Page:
Be memorable. “The Building Block of Your Real Estate Goals!” A simple slogan. Many people and companies have them, but do they use them and promote them? It’s something small but it can mean a lot, especially when others hear it repeatedly. The receptionist at my RE/MAX office has heard my voicemail enough times that, literally, every time I walk into the office, she says “Here comes Brian Block, the Building Block of My Real Estate Goals!” It’s kinda cute. I can only hope that my clients recite this phrase out loud or at least to themselves as they go about their day. You want your clients (and even your competition) to be going around town repeating your slogan.

Tell them what you’ll do. “I’ll call you back soon.” And then do it. More business is lost because agents don’t call people back, or don’t call them back soon enough. And please, please, please, if another agent is calling you, return the phone call. Ugh. This is a pet peeve of just about every agent out there.

Give them something to do. A call to action. While they’re waiting for you to call back and the opportunity to talk to your highness, send them to your website. You’ve paid for it. That 24/7 marketing tool — your website. Now, drive them there. And tell them what to do when they get there — look for listings and search for homes. Simple, easy instructions.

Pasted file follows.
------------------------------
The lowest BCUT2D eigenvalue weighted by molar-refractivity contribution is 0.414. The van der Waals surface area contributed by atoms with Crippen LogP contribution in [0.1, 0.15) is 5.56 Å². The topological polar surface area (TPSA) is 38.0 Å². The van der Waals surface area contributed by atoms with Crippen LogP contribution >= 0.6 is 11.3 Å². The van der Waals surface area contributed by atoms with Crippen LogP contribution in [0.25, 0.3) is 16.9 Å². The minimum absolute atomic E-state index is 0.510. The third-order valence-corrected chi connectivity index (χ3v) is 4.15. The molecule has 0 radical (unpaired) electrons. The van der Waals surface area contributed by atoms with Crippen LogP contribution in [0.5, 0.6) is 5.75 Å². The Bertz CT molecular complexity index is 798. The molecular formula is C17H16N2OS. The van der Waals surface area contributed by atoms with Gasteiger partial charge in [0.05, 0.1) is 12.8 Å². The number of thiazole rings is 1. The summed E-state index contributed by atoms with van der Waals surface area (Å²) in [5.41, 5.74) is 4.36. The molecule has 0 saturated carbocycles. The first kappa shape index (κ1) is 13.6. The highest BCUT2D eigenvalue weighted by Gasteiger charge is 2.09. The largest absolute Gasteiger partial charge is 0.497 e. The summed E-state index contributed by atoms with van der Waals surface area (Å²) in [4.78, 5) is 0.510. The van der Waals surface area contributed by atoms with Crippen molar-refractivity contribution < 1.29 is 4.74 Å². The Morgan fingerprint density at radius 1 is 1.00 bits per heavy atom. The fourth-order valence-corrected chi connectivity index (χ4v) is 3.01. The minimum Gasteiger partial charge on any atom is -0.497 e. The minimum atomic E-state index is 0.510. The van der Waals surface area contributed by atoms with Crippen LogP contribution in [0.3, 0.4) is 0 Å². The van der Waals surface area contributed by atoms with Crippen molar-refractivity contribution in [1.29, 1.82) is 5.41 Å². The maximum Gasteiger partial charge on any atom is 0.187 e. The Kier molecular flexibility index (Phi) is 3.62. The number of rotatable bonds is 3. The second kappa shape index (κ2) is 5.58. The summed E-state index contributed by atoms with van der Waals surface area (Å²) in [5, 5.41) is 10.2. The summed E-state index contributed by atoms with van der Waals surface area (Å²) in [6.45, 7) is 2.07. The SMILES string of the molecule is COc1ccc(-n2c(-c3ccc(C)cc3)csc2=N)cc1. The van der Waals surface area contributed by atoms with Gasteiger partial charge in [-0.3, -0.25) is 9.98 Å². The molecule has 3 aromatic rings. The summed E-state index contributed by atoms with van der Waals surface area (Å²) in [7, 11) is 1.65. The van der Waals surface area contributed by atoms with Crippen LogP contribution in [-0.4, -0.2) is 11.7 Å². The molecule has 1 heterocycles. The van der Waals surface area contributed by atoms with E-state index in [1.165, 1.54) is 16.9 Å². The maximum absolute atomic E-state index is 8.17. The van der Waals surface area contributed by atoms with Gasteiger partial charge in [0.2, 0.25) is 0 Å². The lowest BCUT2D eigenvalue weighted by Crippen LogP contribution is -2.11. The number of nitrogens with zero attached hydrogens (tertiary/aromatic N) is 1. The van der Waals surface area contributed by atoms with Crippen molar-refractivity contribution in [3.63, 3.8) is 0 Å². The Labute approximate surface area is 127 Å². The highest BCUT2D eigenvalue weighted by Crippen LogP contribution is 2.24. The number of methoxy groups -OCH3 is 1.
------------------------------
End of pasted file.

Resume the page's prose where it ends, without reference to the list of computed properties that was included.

Thank them again. Callers are the lifeblood of your business. Make them feel that way.

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What not to do

Now, for a few things not to do on your voicemail:

Don’t change the message every day to say, “Hi it’s Tuesday, February 17th…” People know what day it is.

Don’t tell them what you’re doing. “Hi, I’m in a meeting from 10 to 12. Having lunch with Steve until 1 p.m. and showing property this afternoon. I’ll call you back at 4:30.” First of all, nobody really cares about your detailed schedule. And secondly, you’ll never call them back right when you told them you would. Finally, what happens when you forget to change your voice message the next day?

Never Never Never Leave the standard factory voicemail. Your voicemail needs to be in your voice… not some computerized lady. Also, having your British accented friend Charley record your message or having an outgoing message from your wife is not a good idea. People called to talk to you. Give them you.

Now, go. Go change your voicemail. Stop reading and do it. It just takes a minute.

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Written By

Brian Block practiced law until he heard every single attorney joke and decided becoming a real estate broker was a more fun way to earn a living. Proud of the plaques and diplomas adorning his office wall, he's even more proud of his marriage to a beautiful and talented ballroom dance teacher and fellow entrepreneur. Every day, you can find Brian, doing what he does best – advising Northern Virginia home buyers and sellers. If you want, you can follow him on Twitter @blockrealestate.



  1. Ken Brand

    February 17, 2009 at 10:50 am

    Voice Mail messages are an oddly tricky thing. Personally the long ones frustrate me. I’m in hurry, I want to talk to you or quickly leave a message.

    I shy away from an “apology”, I avoid the word “sorry”, which implies I’ve done something wrong so I wouldn’t say, “Sorry I missed your call…” or variations. I would say it in the affirmative, “I wish I was here to take your call….